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Auteur: Audrey BÜRKI

Co-Auteur(s): Marina LAGANARO, FAPSE, Université de Genève

The production of French 'non-schwa variants' as a window into aphasic patients' phonological planning?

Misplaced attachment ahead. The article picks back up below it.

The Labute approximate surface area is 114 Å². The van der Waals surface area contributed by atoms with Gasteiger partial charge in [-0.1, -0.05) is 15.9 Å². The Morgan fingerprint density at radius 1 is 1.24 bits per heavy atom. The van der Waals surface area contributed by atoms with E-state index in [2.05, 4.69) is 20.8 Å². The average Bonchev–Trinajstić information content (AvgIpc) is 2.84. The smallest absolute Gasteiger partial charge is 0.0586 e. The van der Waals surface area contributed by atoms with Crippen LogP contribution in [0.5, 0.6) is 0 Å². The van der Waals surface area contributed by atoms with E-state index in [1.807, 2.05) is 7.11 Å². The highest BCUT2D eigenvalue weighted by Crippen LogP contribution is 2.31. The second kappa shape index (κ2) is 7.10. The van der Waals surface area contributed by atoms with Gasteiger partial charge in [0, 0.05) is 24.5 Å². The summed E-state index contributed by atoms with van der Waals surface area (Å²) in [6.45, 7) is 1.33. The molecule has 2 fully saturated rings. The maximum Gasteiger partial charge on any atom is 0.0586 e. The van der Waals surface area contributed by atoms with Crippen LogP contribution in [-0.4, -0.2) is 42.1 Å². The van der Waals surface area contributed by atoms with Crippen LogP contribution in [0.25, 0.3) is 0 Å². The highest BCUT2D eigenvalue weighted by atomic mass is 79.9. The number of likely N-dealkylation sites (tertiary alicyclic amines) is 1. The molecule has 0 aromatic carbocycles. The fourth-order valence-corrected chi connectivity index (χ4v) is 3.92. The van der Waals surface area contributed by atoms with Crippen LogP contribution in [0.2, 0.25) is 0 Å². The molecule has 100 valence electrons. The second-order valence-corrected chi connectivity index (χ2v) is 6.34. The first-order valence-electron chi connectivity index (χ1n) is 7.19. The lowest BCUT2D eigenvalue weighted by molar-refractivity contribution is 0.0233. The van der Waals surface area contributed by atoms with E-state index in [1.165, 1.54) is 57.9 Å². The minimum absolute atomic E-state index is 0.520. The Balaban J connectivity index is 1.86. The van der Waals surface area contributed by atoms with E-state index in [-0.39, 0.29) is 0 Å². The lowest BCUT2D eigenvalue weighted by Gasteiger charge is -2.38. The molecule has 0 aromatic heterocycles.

Abstract/Résumé: The present research examined the scope of advance phonological planning in patients with phonological impairment, as compared with that of patients with phonetic impairment. It is usually considered that the minimal unit of phonological encoding in non-brain damaged speakers is the phonological word (“one lexical head, potentially grouped with some functional elements”, Christophe et al., 2004). Accordingly, during the production of sequences involving a determiner and a noun, the two words’ phonological forms are processed together. We tested the hypothesis that the unit of phonological planning may fall below this limit in patients with phonological impairment. We compared their ability to repeat French schwa words (cheval ‘horse’) preceded by the determiner mon/ma ‘my’ with that of patients with a phonetic impairment. In one condition, the prompt corresponded to the schwa variant. In the second, it corresponded to the non-schwa variant. We took advantage of the fact that in French, words with a schwa in their initial syllable are mostly produced with the schwa when uttered in isolation and often produced without the schwa when preceded by a determiner ending with a vowel. If some patients activate and process the determiner and the noun’s word forms successively rather than simultaneously, they should tend to pronounce these words as if produced in isolation, that is, with the schwa variant. Moreover pre-and post-prosodic boundary markers of this word by word planning should be found. Results first revealed that both groups of patients produced schwa variants when prompted to repeat a non-schwa variant in more than a third of the trials. Crucially, whereas these errors were contingent on the presence of a clear pause between the determiner and the noun for the group with phonological impairment, they were independent of such pauses in the group with phonetic impairment. This finding strongly suggests that the source of these “errors” is a reduced scope of phonological planning in patients with phonological impairment. Moreover, at least one patient in each group produced only schwa variants (independently of the prompt), which allowed us to carry out specific acoustic analyses on the schwa produced by these two patients in the two conditions. The duration of the schwa was much shorter in the non-schwa than in the schwa condition for the patient with phonetic impairment but did not differ as a function of condition for the patient with phonological impairment. This finding further shows that whereas the source of schwa insertions in the patient with Apraxia of Speech is phonetic, it originates during the process of phonological encoding in the patient with phonological impairment.